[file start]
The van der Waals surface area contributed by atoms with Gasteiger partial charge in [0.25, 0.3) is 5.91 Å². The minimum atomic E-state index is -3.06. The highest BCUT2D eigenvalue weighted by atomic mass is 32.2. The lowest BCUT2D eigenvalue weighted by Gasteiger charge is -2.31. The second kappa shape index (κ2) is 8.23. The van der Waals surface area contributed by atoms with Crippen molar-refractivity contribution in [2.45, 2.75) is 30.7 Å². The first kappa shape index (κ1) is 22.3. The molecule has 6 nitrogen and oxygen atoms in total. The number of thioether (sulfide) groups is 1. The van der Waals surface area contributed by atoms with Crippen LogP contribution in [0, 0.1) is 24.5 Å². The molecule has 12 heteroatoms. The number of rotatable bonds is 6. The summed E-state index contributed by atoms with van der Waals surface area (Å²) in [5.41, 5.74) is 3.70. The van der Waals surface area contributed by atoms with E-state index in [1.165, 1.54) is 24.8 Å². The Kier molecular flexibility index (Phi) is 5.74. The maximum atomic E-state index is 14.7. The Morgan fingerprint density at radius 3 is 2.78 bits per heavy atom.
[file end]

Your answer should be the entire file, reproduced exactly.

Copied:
The van der Waals surface area contributed by atoms with Gasteiger partial charge in [0.25, 0.3) is 5.91 Å². The minimum atomic E-state index is -3.06. The highest BCUT2D eigenvalue weighted by atomic mass is 32.2. The lowest BCUT2D eigenvalue weighted by Gasteiger charge is -2.31. The second kappa shape index (κ2) is 8.23. The van der Waals surface area contributed by atoms with Crippen molar-refractivity contribution in [2.45, 2.75) is 30.7 Å². The first kappa shape index (κ1) is 22.3. The molecule has 6 nitrogen and oxygen atoms in total. The number of thioether (sulfide) groups is 1. The van der Waals surface area contributed by atoms with Crippen LogP contribution in [0, 0.1) is 24.5 Å². The molecule has 12 heteroatoms. The number of rotatable bonds is 6. The summed E-state index contributed by atoms with van der Waals surface area (Å²) in [5.41, 5.74) is 3.70. The van der Waals surface area contributed by atoms with E-state index in [1.165, 1.54) is 24.8 Å². The Kier molecular flexibility index (Phi) is 5.74. The maximum atomic E-state index is 14.7. The Morgan fingerprint density at radius 3 is 2.78 bits per heavy atom.